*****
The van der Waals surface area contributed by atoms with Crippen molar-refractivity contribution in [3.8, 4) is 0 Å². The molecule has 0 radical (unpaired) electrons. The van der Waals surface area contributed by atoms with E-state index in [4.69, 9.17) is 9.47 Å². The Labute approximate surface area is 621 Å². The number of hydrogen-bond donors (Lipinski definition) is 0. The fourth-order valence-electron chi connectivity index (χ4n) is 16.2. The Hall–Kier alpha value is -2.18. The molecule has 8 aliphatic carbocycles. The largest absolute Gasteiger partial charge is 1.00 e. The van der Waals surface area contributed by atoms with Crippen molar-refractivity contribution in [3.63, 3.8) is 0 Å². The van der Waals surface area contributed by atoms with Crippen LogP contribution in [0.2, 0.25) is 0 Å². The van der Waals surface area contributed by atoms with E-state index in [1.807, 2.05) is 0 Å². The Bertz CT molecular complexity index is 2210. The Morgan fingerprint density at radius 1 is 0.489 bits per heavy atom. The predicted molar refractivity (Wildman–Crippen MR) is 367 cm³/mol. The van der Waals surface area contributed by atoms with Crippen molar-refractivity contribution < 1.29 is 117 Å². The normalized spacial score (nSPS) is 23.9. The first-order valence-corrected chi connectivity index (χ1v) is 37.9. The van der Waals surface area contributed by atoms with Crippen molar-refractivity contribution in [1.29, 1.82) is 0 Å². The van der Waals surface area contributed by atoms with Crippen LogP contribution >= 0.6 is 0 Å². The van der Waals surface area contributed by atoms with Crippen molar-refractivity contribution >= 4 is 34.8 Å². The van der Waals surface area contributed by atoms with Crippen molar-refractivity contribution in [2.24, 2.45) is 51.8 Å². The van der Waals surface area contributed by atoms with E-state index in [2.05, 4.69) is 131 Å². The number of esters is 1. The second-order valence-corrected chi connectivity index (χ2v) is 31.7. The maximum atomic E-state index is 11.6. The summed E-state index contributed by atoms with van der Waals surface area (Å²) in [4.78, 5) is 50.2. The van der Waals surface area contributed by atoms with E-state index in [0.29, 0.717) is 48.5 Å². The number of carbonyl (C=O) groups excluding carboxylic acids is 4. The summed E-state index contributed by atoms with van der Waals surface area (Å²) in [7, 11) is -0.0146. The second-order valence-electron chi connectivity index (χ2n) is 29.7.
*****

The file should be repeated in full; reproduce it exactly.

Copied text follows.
The van der Waals surface area contributed by atoms with Crippen molar-refractivity contribution in [3.8, 4) is 0 Å². The molecule has 0 radical (unpaired) electrons. The van der Waals surface area contributed by atoms with E-state index in [4.69, 9.17) is 9.47 Å². The Labute approximate surface area is 621 Å². The number of hydrogen-bond donors (Lipinski definition) is 0. The fourth-order valence-electron chi connectivity index (χ4n) is 16.2. The Hall–Kier alpha value is -2.18. The molecule has 8 aliphatic carbocycles. The largest absolute Gasteiger partial charge is 1.00 e. The van der Waals surface area contributed by atoms with Crippen molar-refractivity contribution in [3.63, 3.8) is 0 Å². The van der Waals surface area contributed by atoms with Crippen LogP contribution in [0.2, 0.25) is 0 Å². The van der Waals surface area contributed by atoms with E-state index in [1.807, 2.05) is 0 Å². The Bertz CT molecular complexity index is 2210. The Morgan fingerprint density at radius 1 is 0.489 bits per heavy atom. The predicted molar refractivity (Wildman–Crippen MR) is 367 cm³/mol. The van der Waals surface area contributed by atoms with Crippen molar-refractivity contribution < 1.29 is 117 Å². The normalized spacial score (nSPS) is 23.9. The first-order valence-corrected chi connectivity index (χ1v) is 37.9. The van der Waals surface area contributed by atoms with Crippen molar-refractivity contribution in [1.29, 1.82) is 0 Å². The van der Waals surface area contributed by atoms with Crippen LogP contribution >= 0.6 is 0 Å². The van der Waals surface area contributed by atoms with Crippen molar-refractivity contribution >= 4 is 34.8 Å². The van der Waals surface area contributed by atoms with Crippen molar-refractivity contribution in [2.24, 2.45) is 51.8 Å². The van der Waals surface area contributed by atoms with E-state index in [2.05, 4.69) is 131 Å². The number of esters is 1. The second-order valence-corrected chi connectivity index (χ2v) is 31.7. The maximum atomic E-state index is 11.6. The summed E-state index contributed by atoms with van der Waals surface area (Å²) in [4.78, 5) is 50.2. The van der Waals surface area contributed by atoms with E-state index in [0.29, 0.717) is 48.5 Å². The number of carbonyl (C=O) groups excluding carboxylic acids is 4. The summed E-state index contributed by atoms with van der Waals surface area (Å²) in [7, 11) is -0.0146. The second-order valence-electron chi connectivity index (χ2n) is 29.7.